link directly to this review at https://www.hollywoodbitchslap.com/review.php?movie=16762&reviewer=389
originally posted: 10/12/07 00:02:58
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User Comments

12/24/09 Jeff Wilder Entertaining. But the script is preachy and predictable. 3 stars
5/06/09 DK Better than average, so-so script is helped by fine performances and moments of tension 3 stars
5/03/09 Monday Morning As with most films these days, a lot of TV shows are much better. 3 stars
3/27/08 Piz Kind of a letdown. Lots of potential but just fizzles out. A snoozer by the end. 2 stars
3/08/08 Anthony Feor It offers so much and gives so little 2 stars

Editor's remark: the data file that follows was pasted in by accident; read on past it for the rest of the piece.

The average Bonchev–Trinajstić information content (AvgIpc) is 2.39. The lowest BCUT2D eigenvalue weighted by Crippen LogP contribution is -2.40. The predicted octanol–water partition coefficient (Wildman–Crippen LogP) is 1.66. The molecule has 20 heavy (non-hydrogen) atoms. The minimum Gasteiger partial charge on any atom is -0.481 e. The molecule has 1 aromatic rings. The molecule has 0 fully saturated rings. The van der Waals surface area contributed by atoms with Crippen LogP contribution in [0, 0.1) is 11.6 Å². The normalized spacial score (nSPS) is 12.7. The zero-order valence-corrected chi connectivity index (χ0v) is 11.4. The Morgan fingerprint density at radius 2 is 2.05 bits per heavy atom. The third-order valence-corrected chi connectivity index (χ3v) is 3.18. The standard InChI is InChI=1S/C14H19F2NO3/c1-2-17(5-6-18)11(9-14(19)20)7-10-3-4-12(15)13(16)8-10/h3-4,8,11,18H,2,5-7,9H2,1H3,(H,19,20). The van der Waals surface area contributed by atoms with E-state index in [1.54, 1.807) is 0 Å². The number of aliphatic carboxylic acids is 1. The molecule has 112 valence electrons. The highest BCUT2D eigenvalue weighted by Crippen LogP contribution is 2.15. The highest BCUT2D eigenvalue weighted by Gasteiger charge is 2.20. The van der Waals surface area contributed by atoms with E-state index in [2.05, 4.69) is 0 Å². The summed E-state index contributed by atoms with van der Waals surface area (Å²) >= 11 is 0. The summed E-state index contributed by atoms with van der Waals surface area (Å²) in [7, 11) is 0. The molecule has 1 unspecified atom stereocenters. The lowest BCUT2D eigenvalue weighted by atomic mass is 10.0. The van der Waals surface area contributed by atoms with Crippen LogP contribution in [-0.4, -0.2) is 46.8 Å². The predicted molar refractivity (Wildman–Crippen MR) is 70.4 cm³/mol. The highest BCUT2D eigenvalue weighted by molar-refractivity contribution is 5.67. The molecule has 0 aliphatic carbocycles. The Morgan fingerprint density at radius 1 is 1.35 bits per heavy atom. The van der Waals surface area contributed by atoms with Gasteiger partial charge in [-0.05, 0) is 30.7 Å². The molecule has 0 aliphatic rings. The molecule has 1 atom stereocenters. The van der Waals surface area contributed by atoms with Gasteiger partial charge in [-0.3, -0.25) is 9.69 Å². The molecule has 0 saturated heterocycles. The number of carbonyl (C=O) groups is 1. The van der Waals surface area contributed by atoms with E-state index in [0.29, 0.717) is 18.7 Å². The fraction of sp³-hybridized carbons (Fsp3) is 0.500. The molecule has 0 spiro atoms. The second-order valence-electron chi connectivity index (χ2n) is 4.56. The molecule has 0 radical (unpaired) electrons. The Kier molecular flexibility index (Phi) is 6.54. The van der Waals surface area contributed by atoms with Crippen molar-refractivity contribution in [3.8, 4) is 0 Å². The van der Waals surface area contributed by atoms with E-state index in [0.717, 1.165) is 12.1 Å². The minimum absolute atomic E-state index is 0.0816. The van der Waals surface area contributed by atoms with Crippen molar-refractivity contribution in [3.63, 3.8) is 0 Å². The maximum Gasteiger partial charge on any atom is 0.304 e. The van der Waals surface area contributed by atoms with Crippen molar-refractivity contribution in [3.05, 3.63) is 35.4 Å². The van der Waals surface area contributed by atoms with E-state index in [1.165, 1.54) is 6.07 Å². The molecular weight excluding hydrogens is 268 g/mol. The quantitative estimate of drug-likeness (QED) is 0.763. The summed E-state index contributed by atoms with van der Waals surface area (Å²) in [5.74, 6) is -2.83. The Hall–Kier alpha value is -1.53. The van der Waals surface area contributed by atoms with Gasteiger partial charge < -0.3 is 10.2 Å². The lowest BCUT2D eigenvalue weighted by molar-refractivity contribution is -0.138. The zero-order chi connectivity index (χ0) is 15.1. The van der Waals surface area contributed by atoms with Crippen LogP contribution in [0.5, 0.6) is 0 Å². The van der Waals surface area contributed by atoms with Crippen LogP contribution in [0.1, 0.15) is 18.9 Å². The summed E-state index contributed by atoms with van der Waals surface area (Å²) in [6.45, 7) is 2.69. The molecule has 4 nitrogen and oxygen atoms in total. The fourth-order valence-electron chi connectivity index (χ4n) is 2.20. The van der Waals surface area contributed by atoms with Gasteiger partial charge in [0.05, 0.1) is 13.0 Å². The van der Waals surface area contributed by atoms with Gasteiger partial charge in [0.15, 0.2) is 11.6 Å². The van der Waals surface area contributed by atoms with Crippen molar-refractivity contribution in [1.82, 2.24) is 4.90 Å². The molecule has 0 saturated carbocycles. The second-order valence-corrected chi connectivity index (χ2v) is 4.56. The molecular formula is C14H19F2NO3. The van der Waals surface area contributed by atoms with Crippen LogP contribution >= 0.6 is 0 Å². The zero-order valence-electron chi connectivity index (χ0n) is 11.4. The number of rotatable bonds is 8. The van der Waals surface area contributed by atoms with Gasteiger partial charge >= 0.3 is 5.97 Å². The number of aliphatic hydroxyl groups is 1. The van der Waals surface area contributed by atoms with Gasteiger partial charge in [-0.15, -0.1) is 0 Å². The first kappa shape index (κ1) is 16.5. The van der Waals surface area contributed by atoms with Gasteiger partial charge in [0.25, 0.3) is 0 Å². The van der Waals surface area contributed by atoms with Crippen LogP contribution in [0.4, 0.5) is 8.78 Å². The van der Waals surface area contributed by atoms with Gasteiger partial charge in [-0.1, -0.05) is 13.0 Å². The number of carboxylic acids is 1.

3/02/08 Mark One of the worst movies I've ever seen. Horrificly written movie on an epic scale. 1 stars
2/17/08 Dan Bland. I'd give it 2.5 stars if I could, but it's not quite good enough for 3. 2 stars
2/12/08 action movie fab gritty.powerful drama involving cops and gangsters french connection style climax fizzled 4 stars
12/13/07 William Goss Besides a striking car chase, proceedings are thoroughly conventional. 3 stars
12/03/07 jonathan i love it. one of the best films for me 5 stars
10/15/07 Caryl David Excellent film. Edge of your seat suspense. Excellent direction, writing. 5 stars
10/14/07 Jules Fantastic work from Phoenix, several impressive suspenseful scenes and real atmosphere 5 stars
10/13/07 Private Standard crime family drama but with a 70's sensibility. 3 stars
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  12-Oct-2007 (R)



Directed by
  James Gray

Written by
  James Gray

  Joaquin Phoenix
  Mark Wahlberg
  Robert Duvall
  Eva Mendes
  Tony Musante
  Alex Veadov